Aim. This paper is a report of an analysis of the concept of patient autonomy. Background. Many problems regarding patient autonomy in healthcare contexts derive from the patient's dependent condition as well as the traditional authoritarian position of healthcare professionals. Existing knowledge and experience reveal a lack of consensus among nurses regarding the meaning of this ethical concept. Design. Concept Analysis. Data sources. Medline, CINAHL, The Cochrane Library and PsycINFO were searched (2005-June 2013) using the search blocks 'autonomy', 'patient' and 'nursing/caring'. A total of 41 articles were retrieved. Review Methods. The Evolutionary Method of Concept Analysis by Rodgers was used to identify and construct the meaning of the concept of patient autonomy in a caring context. Results. Five attributes were identified, thus creating the following descriptive definition: 'Patient autonomy is a gradual, time-changing process of (re-)constructing autonomy through the interplay of to be seen as a person, the capacity to act and the obligation to take responsibility for one’s actions’'. Patient vulnerability was shown to be the antecedent of patient autonomy and arises due to an impairment of a person's physical and/or mental state. The consequences of patient autonomy were discussed in relation to preserving control and freedom. Conclusion. Patient autonomy in a caring context does not need to be the same before, during and after a care episode. A tentative model has been constructed, thus extending the understanding of this ethical concept in a caring context.

Place, publisher, year, edition, pages
Wiley, 2014
Keywords
caring, concept analysis, nurses, nursing, patient autonomy
National Category
Nursing
Identifiers
urn:nbn:se:bth-6456 (URN)10.1111/jan.12412 (DOI)000342986100005 ()oai:bth.se:forskinfoFB147FACF831B239C1257D0000318F07 (Local ID)oai:bth.se:forskinfoFB147FACF831B239C1257D0000318F07 (Archive number)oai:bth.se:forskinfoFB147FACF831B239C1257D0000318F07 (OAI)
Note
Journal of Advanced NursingAvailable from: 2015-01-02 Created: 2014-06-23 Last updated: 2018-08-24Bibliographically approved
Fridlund, B., Jönsson, A., Andersson, E., Bala, S.-V., Dahlman, G.-B., Forsberg, A., . . . Sivberg, B. (2014). Essentials of Nursing Care in Randomized Controlled Trials of Nurse-Led Interventions in Somatic Care: A Systematic Review. Open Journal of Nursing, 4(3), 181-197
Open this publication in new window or tab >>Essentials of Nursing Care in Randomized Controlled Trials of Nurse-Led Interventions in Somatic Care: A Systematic Review
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2014 (English)In: Open Journal of Nursing, ISSN 2162-5336, E-ISSN 2162-5344, Vol. 4, no 3, p. 181-197Article in journal (Refereed) Published
Abstract [en]

Background: Nursing practice has to contribute to evidence pointing out why there is a need for more nurse-designed randomized control trials (RCTs) focusing on evidence-based practice (EBP). How far this EBP has progressed in different health aspects is usually established by systematic reviews of RCTs. Nurse-led RCTs exist but no study has addressed the essentials of nursing care. Aim: The aim was therefore to determine the essentials of nurses’ interventions by means of nurse-led RCTs in somatic care focusing on the stated context, goals, content, strategies as well as the nurse’s role related to effectiveness. Methods: A systematic review was realized according to Cochrane review assumptions to identify, appraise and synthesize all empirical evidence meeting pre-specified eligibility criteria. The PRISMA statement guided the data extraction process (n = 55) from PubMed and CINAHL. Results: Of the RCTs in somatic care, 71% showed a positive effectiveness of nurse-led interventions, of which the nurse had a significant role with regard to being the main responsible in 67% of the studies. Also, 47% of the RCTs presented a theoretical standpoint related to the nurse-led interventions and most prominent were international evidence-based guidelines. Goals were found to have either a patient-centered or a professional-centered ambition. Strategies were based on patient-directed initiatives, nurse-patient-directed initiatives or nurse-directed initiatives, while contents were built upon either a patient-nurse interaction or a nursing management plan. Conclusions: This review underlines the necessity of a holistic view of a person, as nurse-led RCTs comprising a patient-centered ambition, patient-directed initiative and patient-nurse interaction plan showed beneficial nursing care effectiveness, particularly if theory-based. In a nurse-led RCT, a basic theoretical perspective is advantageous as well as to elucidate the role of the nurse in relation to the estimated effects.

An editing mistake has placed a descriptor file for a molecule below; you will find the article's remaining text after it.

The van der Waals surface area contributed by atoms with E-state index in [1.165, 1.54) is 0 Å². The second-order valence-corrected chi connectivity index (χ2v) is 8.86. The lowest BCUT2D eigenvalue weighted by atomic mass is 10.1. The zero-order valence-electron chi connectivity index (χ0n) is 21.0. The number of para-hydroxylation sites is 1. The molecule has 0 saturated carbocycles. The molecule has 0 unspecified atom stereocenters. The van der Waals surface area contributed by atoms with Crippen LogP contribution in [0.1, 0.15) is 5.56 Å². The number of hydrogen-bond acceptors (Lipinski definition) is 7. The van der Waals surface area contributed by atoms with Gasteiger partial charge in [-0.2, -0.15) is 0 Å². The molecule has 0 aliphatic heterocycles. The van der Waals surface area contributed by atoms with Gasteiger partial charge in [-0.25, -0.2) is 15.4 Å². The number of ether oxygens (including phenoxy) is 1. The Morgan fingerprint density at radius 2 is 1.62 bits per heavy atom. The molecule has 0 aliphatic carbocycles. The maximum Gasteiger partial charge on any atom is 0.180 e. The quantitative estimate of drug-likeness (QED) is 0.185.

Place, publisher, year, edition, pages
Scientific Research Publishing, 2014
Keywords
Nurse-Led, Nursing Care, Randomized Controlled Trial, Somatic Care, Systematic Review
National Category
Nursing
Identifiers
urn:nbn:se:bth-6699 (URN)10.4236/ojn.2014.43023 (DOI)oai:bth.se:forskinfoE4C04176382EF97AC1257C9200358DB1 (Local ID)oai:bth.se:forskinfoE4C04176382EF97AC1257C9200358DB1 (Archive number)oai:bth.se:forskinfoE4C04176382EF97AC1257C9200358DB1 (OAI)
Note
total of 13 authors. Plus 10 are: A. Sjöström-Strand, J. Wihlborg, K. Samuelson Open Access JournalAvailable from: 2014-05-26 Created: 2014-03-05 Last updated: 2017-12-04Bibliographically approved